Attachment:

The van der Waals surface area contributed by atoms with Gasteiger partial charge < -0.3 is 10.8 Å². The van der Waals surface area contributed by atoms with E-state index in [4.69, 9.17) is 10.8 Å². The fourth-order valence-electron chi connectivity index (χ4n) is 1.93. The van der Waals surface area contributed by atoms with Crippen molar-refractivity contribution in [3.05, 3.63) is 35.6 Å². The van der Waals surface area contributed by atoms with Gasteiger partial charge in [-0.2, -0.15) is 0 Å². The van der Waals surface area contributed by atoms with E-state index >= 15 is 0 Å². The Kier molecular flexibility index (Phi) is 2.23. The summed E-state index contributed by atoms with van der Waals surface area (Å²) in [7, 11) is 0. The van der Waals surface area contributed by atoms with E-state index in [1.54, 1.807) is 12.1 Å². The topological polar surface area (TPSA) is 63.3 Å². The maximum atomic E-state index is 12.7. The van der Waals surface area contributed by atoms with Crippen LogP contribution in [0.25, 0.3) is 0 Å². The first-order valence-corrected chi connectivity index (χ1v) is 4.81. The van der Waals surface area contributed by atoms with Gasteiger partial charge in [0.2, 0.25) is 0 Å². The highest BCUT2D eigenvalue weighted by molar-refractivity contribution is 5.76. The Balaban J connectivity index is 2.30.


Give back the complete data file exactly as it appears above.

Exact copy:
The van der Waals surface area contributed by atoms with Gasteiger partial charge < -0.3 is 10.8 Å². The van der Waals surface area contributed by atoms with E-state index in [4.69, 9.17) is 10.8 Å². The fourth-order valence-electron chi connectivity index (χ4n) is 1.93. The van der Waals surface area contributed by atoms with Crippen molar-refractivity contribution in [3.05, 3.63) is 35.6 Å². The van der Waals surface area contributed by atoms with Gasteiger partial charge in [-0.2, -0.15) is 0 Å². The van der Waals surface area contributed by atoms with E-state index >= 15 is 0 Å². The Kier molecular flexibility index (Phi) is 2.23. The summed E-state index contributed by atoms with van der Waals surface area (Å²) in [7, 11) is 0. The van der Waals surface area contributed by atoms with E-state index in [1.54, 1.807) is 12.1 Å². The topological polar surface area (TPSA) is 63.3 Å². The maximum atomic E-state index is 12.7. The van der Waals surface area contributed by atoms with Crippen LogP contribution in [0.25, 0.3) is 0 Å². The first-order valence-corrected chi connectivity index (χ1v) is 4.81. The van der Waals surface area contributed by atoms with Gasteiger partial charge in [0.2, 0.25) is 0 Å². The highest BCUT2D eigenvalue weighted by molar-refractivity contribution is 5.76. The Balaban J connectivity index is 2.30.